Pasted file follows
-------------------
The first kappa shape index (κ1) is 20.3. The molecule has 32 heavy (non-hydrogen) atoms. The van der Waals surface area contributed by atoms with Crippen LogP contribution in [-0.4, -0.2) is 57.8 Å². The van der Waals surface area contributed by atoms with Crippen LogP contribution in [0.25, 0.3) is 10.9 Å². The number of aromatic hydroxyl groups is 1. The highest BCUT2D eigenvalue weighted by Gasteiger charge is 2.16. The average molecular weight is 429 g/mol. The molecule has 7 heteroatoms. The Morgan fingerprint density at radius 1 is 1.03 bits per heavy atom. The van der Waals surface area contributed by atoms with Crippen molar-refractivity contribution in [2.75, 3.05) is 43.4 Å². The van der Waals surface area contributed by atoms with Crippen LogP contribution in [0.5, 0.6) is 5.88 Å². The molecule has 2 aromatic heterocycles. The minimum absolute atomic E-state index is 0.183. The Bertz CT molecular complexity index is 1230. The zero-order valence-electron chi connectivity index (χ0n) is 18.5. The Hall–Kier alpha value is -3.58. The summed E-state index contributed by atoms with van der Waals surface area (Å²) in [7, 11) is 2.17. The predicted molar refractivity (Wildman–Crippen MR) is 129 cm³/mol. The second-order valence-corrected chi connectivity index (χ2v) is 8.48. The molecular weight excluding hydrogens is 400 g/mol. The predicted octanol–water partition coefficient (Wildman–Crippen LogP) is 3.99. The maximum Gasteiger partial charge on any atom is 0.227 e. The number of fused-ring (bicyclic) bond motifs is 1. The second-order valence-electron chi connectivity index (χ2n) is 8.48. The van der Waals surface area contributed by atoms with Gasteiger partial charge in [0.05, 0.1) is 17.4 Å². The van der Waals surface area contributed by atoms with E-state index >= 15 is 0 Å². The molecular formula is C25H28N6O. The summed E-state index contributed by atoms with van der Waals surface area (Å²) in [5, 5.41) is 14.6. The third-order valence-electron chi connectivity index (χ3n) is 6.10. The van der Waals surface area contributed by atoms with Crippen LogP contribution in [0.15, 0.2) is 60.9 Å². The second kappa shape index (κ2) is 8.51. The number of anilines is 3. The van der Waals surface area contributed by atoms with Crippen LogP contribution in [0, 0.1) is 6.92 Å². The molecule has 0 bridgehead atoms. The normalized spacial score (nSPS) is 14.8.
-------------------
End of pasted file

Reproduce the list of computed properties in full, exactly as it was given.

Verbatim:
The first kappa shape index (κ1) is 20.3. The molecule has 32 heavy (non-hydrogen) atoms. The van der Waals surface area contributed by atoms with Crippen LogP contribution in [-0.4, -0.2) is 57.8 Å². The van der Waals surface area contributed by atoms with Crippen LogP contribution in [0.25, 0.3) is 10.9 Å². The number of aromatic hydroxyl groups is 1. The highest BCUT2D eigenvalue weighted by Gasteiger charge is 2.16. The average molecular weight is 429 g/mol. The molecule has 7 heteroatoms. The Morgan fingerprint density at radius 1 is 1.03 bits per heavy atom. The van der Waals surface area contributed by atoms with Crippen molar-refractivity contribution in [2.75, 3.05) is 43.4 Å². The van der Waals surface area contributed by atoms with Crippen LogP contribution in [0.5, 0.6) is 5.88 Å². The molecule has 2 aromatic heterocycles. The minimum absolute atomic E-state index is 0.183. The Bertz CT molecular complexity index is 1230. The zero-order valence-electron chi connectivity index (χ0n) is 18.5. The Hall–Kier alpha value is -3.58. The summed E-state index contributed by atoms with van der Waals surface area (Å²) in [7, 11) is 2.17. The predicted molar refractivity (Wildman–Crippen MR) is 129 cm³/mol. The second-order valence-corrected chi connectivity index (χ2v) is 8.48. The molecular weight excluding hydrogens is 400 g/mol. The predicted octanol–water partition coefficient (Wildman–Crippen LogP) is 3.99. The maximum Gasteiger partial charge on any atom is 0.227 e. The number of fused-ring (bicyclic) bond motifs is 1. The second-order valence-electron chi connectivity index (χ2n) is 8.48. The van der Waals surface area contributed by atoms with Gasteiger partial charge in [0.05, 0.1) is 17.4 Å². The van der Waals surface area contributed by atoms with E-state index >= 15 is 0 Å². The molecular formula is C25H28N6O. The summed E-state index contributed by atoms with van der Waals surface area (Å²) in [5, 5.41) is 14.6. The third-order valence-electron chi connectivity index (χ3n) is 6.10. The van der Waals surface area contributed by atoms with Crippen LogP contribution in [0.15, 0.2) is 60.9 Å². The second kappa shape index (κ2) is 8.51. The number of anilines is 3. The van der Waals surface area contributed by atoms with Crippen LogP contribution in [0, 0.1) is 6.92 Å². The molecule has 0 bridgehead atoms. The normalized spacial score (nSPS) is 14.8.